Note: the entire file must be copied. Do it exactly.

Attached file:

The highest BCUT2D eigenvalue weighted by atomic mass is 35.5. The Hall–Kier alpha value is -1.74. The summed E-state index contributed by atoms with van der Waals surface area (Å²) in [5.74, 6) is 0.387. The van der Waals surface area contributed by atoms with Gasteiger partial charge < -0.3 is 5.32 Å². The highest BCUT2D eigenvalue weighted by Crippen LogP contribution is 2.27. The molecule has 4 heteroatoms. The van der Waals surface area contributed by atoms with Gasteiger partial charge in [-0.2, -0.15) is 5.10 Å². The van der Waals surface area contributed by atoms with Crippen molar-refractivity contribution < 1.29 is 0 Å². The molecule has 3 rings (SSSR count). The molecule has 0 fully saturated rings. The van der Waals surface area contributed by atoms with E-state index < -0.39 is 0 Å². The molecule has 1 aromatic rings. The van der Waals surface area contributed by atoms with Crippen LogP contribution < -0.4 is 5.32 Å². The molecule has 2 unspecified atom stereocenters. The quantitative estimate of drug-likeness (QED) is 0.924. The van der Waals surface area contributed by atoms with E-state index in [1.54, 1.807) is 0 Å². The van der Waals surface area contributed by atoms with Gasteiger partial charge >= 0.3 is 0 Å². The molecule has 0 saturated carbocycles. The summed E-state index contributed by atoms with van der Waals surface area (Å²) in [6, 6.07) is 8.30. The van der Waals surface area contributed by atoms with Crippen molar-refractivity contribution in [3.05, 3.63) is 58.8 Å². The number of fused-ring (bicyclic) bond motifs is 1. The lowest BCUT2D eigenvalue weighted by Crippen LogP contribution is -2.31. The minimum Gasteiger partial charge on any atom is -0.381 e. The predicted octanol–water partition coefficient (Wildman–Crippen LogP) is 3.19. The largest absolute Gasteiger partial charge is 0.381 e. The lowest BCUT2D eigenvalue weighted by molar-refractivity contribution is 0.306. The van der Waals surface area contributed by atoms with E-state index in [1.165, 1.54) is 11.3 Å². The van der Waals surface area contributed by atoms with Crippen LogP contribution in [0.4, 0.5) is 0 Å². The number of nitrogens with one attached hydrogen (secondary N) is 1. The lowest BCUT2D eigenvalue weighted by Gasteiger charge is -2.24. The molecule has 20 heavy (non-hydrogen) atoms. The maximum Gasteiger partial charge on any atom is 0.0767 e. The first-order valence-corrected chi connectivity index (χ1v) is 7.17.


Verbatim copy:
The highest BCUT2D eigenvalue weighted by atomic mass is 35.5. The Hall–Kier alpha value is -1.74. The summed E-state index contributed by atoms with van der Waals surface area (Å²) in [5.74, 6) is 0.387. The van der Waals surface area contributed by atoms with Gasteiger partial charge < -0.3 is 5.32 Å². The highest BCUT2D eigenvalue weighted by Crippen LogP contribution is 2.27. The molecule has 4 heteroatoms. The van der Waals surface area contributed by atoms with Gasteiger partial charge in [-0.2, -0.15) is 5.10 Å². The van der Waals surface area contributed by atoms with Crippen molar-refractivity contribution < 1.29 is 0 Å². The molecule has 3 rings (SSSR count). The molecule has 0 fully saturated rings. The van der Waals surface area contributed by atoms with E-state index < -0.39 is 0 Å². The molecule has 1 aromatic rings. The van der Waals surface area contributed by atoms with Crippen LogP contribution < -0.4 is 5.32 Å². The molecule has 2 unspecified atom stereocenters. The quantitative estimate of drug-likeness (QED) is 0.924. The van der Waals surface area contributed by atoms with E-state index in [1.54, 1.807) is 0 Å². The van der Waals surface area contributed by atoms with Gasteiger partial charge >= 0.3 is 0 Å². The molecule has 0 saturated carbocycles. The summed E-state index contributed by atoms with van der Waals surface area (Å²) in [6, 6.07) is 8.30. The van der Waals surface area contributed by atoms with Crippen molar-refractivity contribution in [3.05, 3.63) is 58.8 Å². The number of fused-ring (bicyclic) bond motifs is 1. The lowest BCUT2D eigenvalue weighted by Crippen LogP contribution is -2.31. The minimum Gasteiger partial charge on any atom is -0.381 e. The predicted octanol–water partition coefficient (Wildman–Crippen LogP) is 3.19. The largest absolute Gasteiger partial charge is 0.381 e. The lowest BCUT2D eigenvalue weighted by molar-refractivity contribution is 0.306. The van der Waals surface area contributed by atoms with E-state index in [1.165, 1.54) is 11.3 Å². The van der Waals surface area contributed by atoms with Crippen LogP contribution in [0.4, 0.5) is 0 Å². The number of nitrogens with one attached hydrogen (secondary N) is 1. The lowest BCUT2D eigenvalue weighted by Gasteiger charge is -2.24. The molecule has 20 heavy (non-hydrogen) atoms. The maximum Gasteiger partial charge on any atom is 0.0767 e. The first-order valence-corrected chi connectivity index (χ1v) is 7.17.